In terms of long range models, well there's strong confidence from them on a milder than average Autumn which I have to agree with personally. I agree because of the state of the North Atlantic Ocean and mild Autumns occur much much more often than cold. I don't think it'll be like Autumn 2011 or 2006 type mild conditions, I think it will be an unremarkably mild Autumn. The models are far more mixed on the rainfall aspect though most are going wetter than average which I agree with again for this Autumn. Positive NAO in Autumn especially later on (November) usually means wetter than average conditions. 

My analogues showed the prospects of a mixed September, a settled October whilst a very wet November for Autumn 2018. In contrast to the models which are very strong on a mild Autumn, there didn't seem to be much of a signal for the temperatures from the analogues for this Autumn. Going by the 500mb height anomalies in the analogues, September is likely to be close to average to milder than average. October is likely to be close to average though this largely depends on the exact alignment of high pressure and the wind direction. November is interesting because there have been signals in some analogues for quite a cold November and the Beijing Climate Centre model showed the possibility of this too but unsettled. The unsettled nature combined with the colder than average conditions would give away to some early wintry weather potential. However, I see this as a very small possibility and I predict November to be a stormy, mild month with a lot of rain and strong winds. 

In summary,

September - A fairly mild and mixed month. Likely to be on the relatively wetter than average side but no big deviation.
October - Settled and fairly mild again. Lot of quiet weather.
November - Very wet, mild and stormy. Plenty of gales and rain.

Remember long range forecasting is not to be relied upon and is just for fun.

  • Like 1

Share this post


Link to post
Share on other sites

Since naming storms began in the UK & Ireland in 2015, we have set a record for named September storms. Before 2018, the only one was Aileen of 12/13 September 2017. In September 2018, Storm Ali (19 September) and Storm Bronagh (20/21 September) have been recorded.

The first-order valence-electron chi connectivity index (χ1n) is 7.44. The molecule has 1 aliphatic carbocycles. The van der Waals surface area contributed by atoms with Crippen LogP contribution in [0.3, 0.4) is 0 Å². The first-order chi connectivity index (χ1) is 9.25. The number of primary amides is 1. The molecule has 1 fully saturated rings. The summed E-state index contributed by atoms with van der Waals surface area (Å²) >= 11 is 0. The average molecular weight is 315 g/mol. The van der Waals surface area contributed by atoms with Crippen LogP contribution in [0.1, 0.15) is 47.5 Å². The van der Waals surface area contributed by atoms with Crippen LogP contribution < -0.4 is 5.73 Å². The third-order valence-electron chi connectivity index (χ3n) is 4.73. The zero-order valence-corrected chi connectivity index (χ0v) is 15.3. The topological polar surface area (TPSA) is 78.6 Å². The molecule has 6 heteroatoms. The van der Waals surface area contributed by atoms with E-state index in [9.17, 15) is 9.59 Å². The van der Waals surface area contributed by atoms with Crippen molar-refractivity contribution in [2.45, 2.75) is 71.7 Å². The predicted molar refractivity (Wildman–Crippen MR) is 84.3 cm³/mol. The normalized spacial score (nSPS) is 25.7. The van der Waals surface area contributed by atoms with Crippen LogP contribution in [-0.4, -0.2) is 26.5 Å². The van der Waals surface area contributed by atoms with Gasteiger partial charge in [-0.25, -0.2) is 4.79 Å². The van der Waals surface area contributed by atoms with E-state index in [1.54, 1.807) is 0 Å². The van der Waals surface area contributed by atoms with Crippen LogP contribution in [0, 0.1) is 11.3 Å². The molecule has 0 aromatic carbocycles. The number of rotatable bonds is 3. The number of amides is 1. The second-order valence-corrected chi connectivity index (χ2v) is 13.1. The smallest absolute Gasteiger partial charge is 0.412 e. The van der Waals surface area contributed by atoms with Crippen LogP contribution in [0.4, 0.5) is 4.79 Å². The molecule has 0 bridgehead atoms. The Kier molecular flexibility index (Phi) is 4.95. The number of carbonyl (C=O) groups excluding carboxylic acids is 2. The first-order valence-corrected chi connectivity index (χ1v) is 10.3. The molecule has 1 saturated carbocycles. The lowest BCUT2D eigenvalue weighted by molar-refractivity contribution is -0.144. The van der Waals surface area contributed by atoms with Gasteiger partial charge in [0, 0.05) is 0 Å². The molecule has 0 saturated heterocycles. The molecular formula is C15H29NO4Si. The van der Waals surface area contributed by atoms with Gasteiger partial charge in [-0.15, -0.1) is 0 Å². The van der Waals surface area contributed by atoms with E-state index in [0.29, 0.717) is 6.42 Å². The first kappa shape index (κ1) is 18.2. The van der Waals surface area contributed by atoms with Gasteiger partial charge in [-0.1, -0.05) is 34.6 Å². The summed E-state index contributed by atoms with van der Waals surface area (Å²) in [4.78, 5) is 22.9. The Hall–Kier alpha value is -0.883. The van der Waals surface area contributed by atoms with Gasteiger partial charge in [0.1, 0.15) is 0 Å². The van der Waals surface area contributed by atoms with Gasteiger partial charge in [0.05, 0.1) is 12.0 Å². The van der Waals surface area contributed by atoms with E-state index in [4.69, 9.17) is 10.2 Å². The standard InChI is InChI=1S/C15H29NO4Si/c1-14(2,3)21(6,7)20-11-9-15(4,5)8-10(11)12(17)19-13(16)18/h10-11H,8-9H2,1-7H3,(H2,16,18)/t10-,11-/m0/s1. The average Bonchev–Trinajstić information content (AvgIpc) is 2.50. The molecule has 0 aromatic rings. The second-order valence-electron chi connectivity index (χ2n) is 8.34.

Share this post


Link to post
Share on other sites

Windstorm season records thus far (not counting in those named outside the UK and Ireland)

  • Strongest storm by pressure: Storm Frank - 928mb (2015)
  • Strongest storm by winds recorded on land: Storm Doris - 118mph (2016)
  • Earliest first storm formation: Storm Aileen - 12 September 2017
  • Latest first storm formation: Storm Angus - 19 November 2016
  • Earliest last storm formation: Storm Ewan - 25 February 2016
  • Latest last storm formation: Storm Hector - 13 June 2018
  • Season with least named storms: 2016-2017
  • Season with most named storms: 2015-2016
  • Storm that has caused the most damage (with uncertainty): £650 million Storm Eva (2015)
  • Storm that has caused the most fatalities: 16 - Storm Emma (Feb - March 2018)
  • Most named storm formations in a single month: 3 (2015 - Nov, Dec, Feb / 2018 - Jan)
  • Number of named storms per month, including ex-tropical cyclones (2015-2018 Sep):

    Y3XuLxg.png

  • Month(s) with most named storms (2015-2018 Sep): December - 7
  • Month(s) with least named storms (2015-2018 Sep): April, May. July, August - 0

If there was an assigned time of windstorm formation, then it should probably be between 1st September to 31st March, but it runs throughout the whole year.

  • Thanks 1

Share this post


Link to post
Share on other sites

Create an account or sign in to comment

You need to be a member in order to leave a comment

Create an account

Sign up for a new account in our community. It's easy!

Register a new account

Sign in

Already have an account? Sign in here.

Sign In Now

  • Posts

    • Yes i did Mark, sorry for not responding i honestly thought I mate. 
    • Did you ever get this @Brent? Hoping people get notifications when we respond... 🤔
    • Could euro4 be right? Let's start the #uksnow debate... 👀
    • We'll be conducting updates to our Snow Watch advisory over the next few weeks. We'll post them here once ready and we'd appreciate if you can provide feedback as to how helpful you may find these updates.  Here's a sneak peak at what we'll be adding in the next week... 
    • Hi @Brent, so sorry nobody got back to you sooner.  I guess it would be appropriate to talk about Monday into Tuesday now. Early hours of Tuesday look to be your best chance, as the main rain band passes. Otherwise showers could catch you which maybe wintry. You probably have the best chance than most but showers and even within the main front will be hit and miss.  An easterly air flow would be most peoples best bet. 
×